Organizing for Globalization • Organizing to facilitate a globalization strategy typically involves rationalization and the development of strategic alliances • Organizing for global product standardization necessitates close coordination among the various countries involved • The problem facing companies in the future is that the structurally sophisticated global networks leave the organization exposed to the risk of environmental volatility from all corners of the world
Comparative Management Focus: Chinese Global Network • The Chinese commonwealth is a form of global network that has become the envy of Western multinationals • Network of entrepreneurial relationships in Asia primarily • Includes mainland China, 1.3 billion citizens, and more than 55 million Chinese in Taiwan, Indonesia, Hong Kong, and Thailand • Estimated to control $2 Trillion in liquid assets
Comparative Management Focus: Chinese Global Network • Most observers believe that this China-based informal economy is the world leader in economic growth, industrial expansion, and exports • Comprises most mid-sized, family-run firms linked by transnational network channels • Channels move information, finance, goods, and capital • Network alliances bind together and draw from the substantial pool of financial capital and resources available in the region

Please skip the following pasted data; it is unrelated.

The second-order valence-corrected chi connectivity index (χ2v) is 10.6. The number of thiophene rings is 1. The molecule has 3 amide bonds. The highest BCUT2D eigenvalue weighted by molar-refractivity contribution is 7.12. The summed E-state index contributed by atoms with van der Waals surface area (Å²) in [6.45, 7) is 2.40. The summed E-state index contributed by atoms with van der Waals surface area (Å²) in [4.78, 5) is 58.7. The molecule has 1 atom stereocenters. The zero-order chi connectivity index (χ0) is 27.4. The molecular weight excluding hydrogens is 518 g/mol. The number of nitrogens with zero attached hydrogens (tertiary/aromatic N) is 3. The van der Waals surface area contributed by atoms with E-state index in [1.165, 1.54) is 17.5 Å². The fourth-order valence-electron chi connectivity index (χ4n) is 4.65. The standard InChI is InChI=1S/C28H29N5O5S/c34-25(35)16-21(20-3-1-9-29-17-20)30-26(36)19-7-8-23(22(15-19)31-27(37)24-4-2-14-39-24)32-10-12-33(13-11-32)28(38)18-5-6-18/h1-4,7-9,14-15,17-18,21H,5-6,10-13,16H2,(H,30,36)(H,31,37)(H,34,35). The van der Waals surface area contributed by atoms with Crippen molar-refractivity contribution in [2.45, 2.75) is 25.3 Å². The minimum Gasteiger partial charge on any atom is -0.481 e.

Keiretsu and Chaebol • Keiretsu: Set of Japanese companies with interlocking business relationships and shareholdings http://en.wikipedia.org/wiki/Keiretsu • Chaebol: South Korean business conglomerates http://en.wikipedia.org/wiki/Chaebol • Differences • Chaebol are still largely controlled by their founding families, while keiretsu are controlled by groups of professional managers. • Chaebol are centralized in ownership, while keiretsu are more decentralized and connected by cross-shareholdings. • Chaebol are prohibited from owning private banks, partly in order to increase the government's leverage over the banks in areas such as credit allocation. Keiretsu have historically worked with an affiliated bank, giving the affiliated companies almost unlimited access to credit, although this is no longer a universal feature of keiretsu.